In September 2008, WFRV became the first station in Green Bay to upgrade their master control for pre-recorded network and syndicated high definition programming; Oprah, Ellen, and Entertainment Tonight are currently aired in HD on WFRV, while a character generator allows the station to place 16:9 bulletin crawls for weather and news over the programming.[5] WFRV would transition to digital-only broadcasting at midnight on February 17, 2009 (during a Late Late Show with Craig Ferguson commercial break); it would air a lop of nightlight programming until March 3, when their analog service was completely discontinued. As of October 2009, WFRV now has the capability to create and air 16:9 advertising, promotions, and news graphics. Although WFRV still uses standard definition cameras for the time being, their graphics now display in the 16:9 format with weather conditions filling the left and right pillarbox spaces during 4:3-formatted newscasts. In April 2010, WFRV/WJMN redesigned its Web site through Broadcast Interactive Media.

On April 7, 2011, Nexstar Broadcasting Group announced it will acquire WFRV and WJMN-TV from Liberty Media. The $20 million deal, subject to FCC approval, is expected to close during the 3rd quarter of 2011.[6] The Web site URL and operations of WFRV and WJMN will be changed to Nexstar's in-house format after the sale is complete.

News OperationsEdit

220px-WFRV Green Bay Studios 2009

WFRV's primary studios and weather radar in Green Bay.

Ratings
220px-WFRVFoxCitiesStudio

Their Fox Valley Bureau and weather radar.

WFRV's 5PM and 6PM newscasts have audio simulcasts on radio stations in the Fond du Lac-Oshkosh areas (on WRPN 1600 AM) as well as in the Marinette-Menominee area (on WHYB 103.7 FM). All WFRV newscasts are simulcast live on WJMN, which apart from occasional on-location reports from the Upper Peninsula currently has no separate news programming for the U.P.; when Nexstar completes its purchase of the stations, it plans for separate U.P. newscasts on WJMN.[7]In addition to their main studios on East Mason Street in Green Bay, WFRV also has a Fox Valley bureau in Little Chute, located on Patroit Drive near US 41 freeway. The Valley bureau also has a second Doppler weather radar tower to provide extended radar coverage for the station's weather operation.

For most of its history, WFRV-TV's newscasts have been competitive with longtime leader WBAY-TV in most time slots. However, since the sale from CBS to Liberty Media, WFRV's newscast ratings have plummeted to a distant second overall (and occasionally third behind Fox affiliateWLUK-TV).

News StaffEdit

Anchors

  • Wendy Kuschel - Sunday through Thursday mornings
  • Erin Davisson - weekdays at Noon and 6
  • Tammy Elliott - weeknights at 5 and 10
  • Tom Zalaski - weeknights at 6 and 10
  • Chelly Boutott - Friday mornings, weekends and reporter


Storm Team 5 Meteorologists

  • Tom Mahoney (AMS Seal of Approval) - Chief seen weeknights at 5 and 6
  • Dave Miller (AMS Seal of Approval) - weeknights at 10
  • Justin Steinbrinck (AMS Seal of Approval) - Sunday through Thursday mornings
  • Dana Tyler (AMS Seal of Approval) - Friday mornings, weekends


Sports

  • Larry McCarren - weeknights at 6 and 10
  • Burke Griffin - weekend evenings and Inside Lambeau co-host
    • Inside Lambeau Co-Host and High School Sports Xtra host
  • Ryan Popkey - reporter and photographer
    • producer and fill-in anchor
  • Nick Goddard - reporter


Reporters

  • Mike Austin - Agriculture
  • Olga Halaburda
  • Terry Kovarik
  • Bret Lemoine
  • Donald Robinson
  • Caroline Rowland
  • Heather Sawaski
  • Millaine Wells


Photojournalists

  • Justin Dubois
  • Scott Giese
  • Mark Phinney
  • Jason Roemaat
  • Mike Vandersnick
  • Don Roznowski
  • Dave Duchan

Past on-air staffEdit

  • Lance Allan - now Sports Director at WTMJ-TV
  • Jay Johnson - anchor 1982–1987; served as WLUK-TV anchor from 1988 to 1996, and later represented Wisconsin's 8th congressional district (1997-1999) and served as director of US Mint in 2000-2001. Deceased October 17, 2009.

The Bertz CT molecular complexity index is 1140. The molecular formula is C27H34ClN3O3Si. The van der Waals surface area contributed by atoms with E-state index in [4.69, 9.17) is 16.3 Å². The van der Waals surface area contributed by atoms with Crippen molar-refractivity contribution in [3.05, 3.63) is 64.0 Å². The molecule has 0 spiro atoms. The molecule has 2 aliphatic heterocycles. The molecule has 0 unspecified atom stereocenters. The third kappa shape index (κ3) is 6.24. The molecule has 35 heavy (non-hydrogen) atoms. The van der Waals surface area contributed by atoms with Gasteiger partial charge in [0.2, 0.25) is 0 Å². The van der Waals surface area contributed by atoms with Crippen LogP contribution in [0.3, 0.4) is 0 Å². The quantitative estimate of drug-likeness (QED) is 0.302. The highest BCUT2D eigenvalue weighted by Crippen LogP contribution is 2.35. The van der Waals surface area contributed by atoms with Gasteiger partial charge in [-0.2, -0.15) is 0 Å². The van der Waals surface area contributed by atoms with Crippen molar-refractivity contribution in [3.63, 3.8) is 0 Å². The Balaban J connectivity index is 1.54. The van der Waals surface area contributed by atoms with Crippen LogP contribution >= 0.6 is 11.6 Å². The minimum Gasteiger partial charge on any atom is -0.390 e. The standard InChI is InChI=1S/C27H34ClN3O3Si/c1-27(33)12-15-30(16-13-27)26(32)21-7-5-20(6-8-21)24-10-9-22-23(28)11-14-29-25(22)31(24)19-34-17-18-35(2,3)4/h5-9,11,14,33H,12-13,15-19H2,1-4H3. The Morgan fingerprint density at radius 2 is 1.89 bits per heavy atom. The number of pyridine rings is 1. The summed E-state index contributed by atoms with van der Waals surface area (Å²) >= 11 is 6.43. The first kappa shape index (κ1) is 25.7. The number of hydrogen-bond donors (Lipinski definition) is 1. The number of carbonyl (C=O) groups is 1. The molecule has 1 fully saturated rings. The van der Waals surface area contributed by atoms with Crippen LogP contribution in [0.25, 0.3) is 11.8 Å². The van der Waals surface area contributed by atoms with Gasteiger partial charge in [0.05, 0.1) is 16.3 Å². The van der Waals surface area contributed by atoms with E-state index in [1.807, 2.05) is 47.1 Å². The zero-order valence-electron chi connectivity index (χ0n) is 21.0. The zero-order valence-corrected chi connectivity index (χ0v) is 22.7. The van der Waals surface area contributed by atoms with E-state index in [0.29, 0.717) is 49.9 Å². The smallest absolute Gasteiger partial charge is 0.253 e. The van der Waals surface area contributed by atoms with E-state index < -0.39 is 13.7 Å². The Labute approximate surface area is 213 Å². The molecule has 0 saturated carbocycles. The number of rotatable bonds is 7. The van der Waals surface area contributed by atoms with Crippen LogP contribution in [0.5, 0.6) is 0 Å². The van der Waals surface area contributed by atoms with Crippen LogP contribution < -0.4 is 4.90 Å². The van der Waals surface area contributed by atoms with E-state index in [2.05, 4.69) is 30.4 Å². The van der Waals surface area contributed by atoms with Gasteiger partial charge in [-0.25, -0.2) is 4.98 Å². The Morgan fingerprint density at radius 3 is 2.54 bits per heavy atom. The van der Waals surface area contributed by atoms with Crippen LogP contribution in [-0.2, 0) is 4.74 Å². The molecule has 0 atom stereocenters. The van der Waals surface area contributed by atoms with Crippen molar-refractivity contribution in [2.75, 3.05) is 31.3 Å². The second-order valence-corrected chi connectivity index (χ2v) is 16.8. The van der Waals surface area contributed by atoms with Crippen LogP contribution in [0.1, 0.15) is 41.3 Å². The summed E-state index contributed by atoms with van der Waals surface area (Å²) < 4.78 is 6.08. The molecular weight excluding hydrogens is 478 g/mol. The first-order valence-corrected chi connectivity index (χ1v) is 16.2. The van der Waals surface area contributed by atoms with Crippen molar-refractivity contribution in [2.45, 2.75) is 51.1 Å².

• Glen Lloyd - consumer affairs reporter; also worked for WLUK and later served as spokesman for the Wisconsin Department of AgricultureTrade and Consumer Protection until his 2009 retirement
  • Tom Milbourn - became anchor at WLUK
  • Don Noe - meteorologist late-1970s (originator of animated weather maps); later retired from WPLG in Miami, Florida[8][9]
  • Rob Stafford - later at Dateline NBC and now weekend anchor at WMAQ-TV
  • Kris Schuller - became WisDOT spokesperson
  • Mary Smits - later went to WBAY, where she became anchor; now retired
  • Paul Evansen
  • Jim Cline
  • Lois Thome
  • Jack Boston
  • Paul Youngblood
  • Tim Blotz - currently weekend evening anchor at KMSP Minneapolis-St, Paul, MN.
  • Fred Wagner
  • Don Sidney
  • Lisa Malak - went to work in health care public relations.
  • Hilary Golston - now at WVTM-TV in Birmingham, Alabama.
  • Jenna Sachs - now at WITI-TV in Milwaukee.

News/station presentationEdit

Newscast titlesEdit

  • The World Today and The World Tonight (mid 1960s)
  • Report to Wisconsin (1967-1971)
  • Channel 5 Eyewitness News (1971-2001)
  • NewsChannel 5 (2001-2003)
  • CBS 5 News (2003-2007)
  • Channel 5 News (2007-2012)
  • Local 5 News (2012-present)

Station slogansEdit

  • 5 Country is Your Country (1970s)
  • Channel 5, Proud As A Peacock! (1979-1981; localized version of NBC ad campaign)
  • Channel 5, Our Pride Is Showing (1981-1982; localized version of NBC ad campaign)
  • We're Channel 5, Just Watch Us Now (1982-1983; localized version of NBC ad campaign)
  • That Special Feeling on Channel 5 (1983-1984; localized version of ABC ad campaign)
  • We're With You on Channel 5 (1984-1985; localized version of ABC ad campaign)
  • You'll Love It on Channel 5 (1985-1986; localized version of ABC ad campaign)
  • Together on Channel 5 (1986-1987; localized version of ABC ad campaign)
  • Something's Happening on Channel 5 (1987-1990; localized version of ABC ad campaign)
  • Northeast Wisconsin's Watching Channel 5 (1990-1992; last localized version of ABC ad campaign)
  • This is CBS, on Channel 5 (1992-1993; localized version of CBS ad campaign)
  • The Best News and More (mid 1980s)
  • The Look of a Leader! (mid 1990s)
  • Your News Source (2001-2003)
  • Working for You (2003-2007)
  • Where The News Starts With You (2007-2011)
  • The Area's First HD Newscast (2011-2012)
  • Keeping It Local (2012-present)

LogosEdit

ReferencesEdit

  1. ^ http://www.merchantcircle.com/business/Wj.M.N.TV.3.Business.Office.906-226-3023
  2. ^ Golembiewski, Dick (2008). Milwaukee TelevisionHistory: The Analog Years. Marquette University Press. pp. 213–270. ISBN 0-87462-055-4.
  3. ^ http://biz.yahoo.com/e/090227/lcapa10-k.html
  4. ^ http://www.cbscorporation.com/news/prdetails.php?id=2043
  5. ^ http://www.foxcitiestv.com/node/1069
  6. ^ "Nexstar to Acquire CBS Affiliates WFRV, WJMN for $20 Mil," from Broadcasting & Cable, 4/7/2011
  7. ^ "Nexstar Plans Local News for Marquette CBS," from Broadcasting & Cable, 4/7/2011
  8. ^ http://www.greenbaypressgazette.com/apps/pbcs.dll/article?AID=/20071119/GPG07/711190499/1261/GPGent
  9. ^ http://www.miamiherald.com/548/story/292924.html
  10. ^ http://www.quizzys.com/product.php?id_product=59

"Channel 5 hits Big 5-0". Green Bay News-Chroniclearticle. Archived from the original on November 12, 2005. Retrieved November 12, 2005.